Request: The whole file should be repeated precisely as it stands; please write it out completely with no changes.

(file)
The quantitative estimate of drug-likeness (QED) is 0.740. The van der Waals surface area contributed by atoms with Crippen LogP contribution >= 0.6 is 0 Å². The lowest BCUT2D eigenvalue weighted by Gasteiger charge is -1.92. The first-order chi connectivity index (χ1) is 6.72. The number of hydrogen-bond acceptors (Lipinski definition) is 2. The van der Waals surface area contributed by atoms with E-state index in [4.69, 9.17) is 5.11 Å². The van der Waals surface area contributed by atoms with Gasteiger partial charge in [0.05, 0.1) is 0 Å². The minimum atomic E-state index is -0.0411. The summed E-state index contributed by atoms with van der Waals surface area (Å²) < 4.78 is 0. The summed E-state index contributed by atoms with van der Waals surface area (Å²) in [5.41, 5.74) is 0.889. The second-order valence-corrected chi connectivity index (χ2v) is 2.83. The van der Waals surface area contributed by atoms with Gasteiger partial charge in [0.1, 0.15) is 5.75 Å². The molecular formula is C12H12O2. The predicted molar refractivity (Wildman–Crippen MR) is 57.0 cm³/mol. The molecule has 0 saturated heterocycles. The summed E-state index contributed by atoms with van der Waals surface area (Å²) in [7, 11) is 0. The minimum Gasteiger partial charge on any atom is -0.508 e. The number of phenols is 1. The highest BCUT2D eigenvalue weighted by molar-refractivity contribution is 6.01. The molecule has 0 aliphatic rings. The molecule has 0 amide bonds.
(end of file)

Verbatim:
The quantitative estimate of drug-likeness (QED) is 0.740. The van der Waals surface area contributed by atoms with Crippen LogP contribution >= 0.6 is 0 Å². The lowest BCUT2D eigenvalue weighted by Gasteiger charge is -1.92. The first-order chi connectivity index (χ1) is 6.72. The number of hydrogen-bond acceptors (Lipinski definition) is 2. The van der Waals surface area contributed by atoms with E-state index in [4.69, 9.17) is 5.11 Å². The van der Waals surface area contributed by atoms with Gasteiger partial charge in [0.05, 0.1) is 0 Å². The minimum atomic E-state index is -0.0411. The summed E-state index contributed by atoms with van der Waals surface area (Å²) < 4.78 is 0. The summed E-state index contributed by atoms with van der Waals surface area (Å²) in [5.41, 5.74) is 0.889. The second-order valence-corrected chi connectivity index (χ2v) is 2.83. The van der Waals surface area contributed by atoms with Gasteiger partial charge in [0.1, 0.15) is 5.75 Å². The molecular formula is C12H12O2. The predicted molar refractivity (Wildman–Crippen MR) is 57.0 cm³/mol. The molecule has 0 saturated heterocycles. The summed E-state index contributed by atoms with van der Waals surface area (Å²) in [7, 11) is 0. The minimum Gasteiger partial charge on any atom is -0.508 e. The number of phenols is 1. The highest BCUT2D eigenvalue weighted by molar-refractivity contribution is 6.01. The molecule has 0 aliphatic rings. The molecule has 0 amide bonds.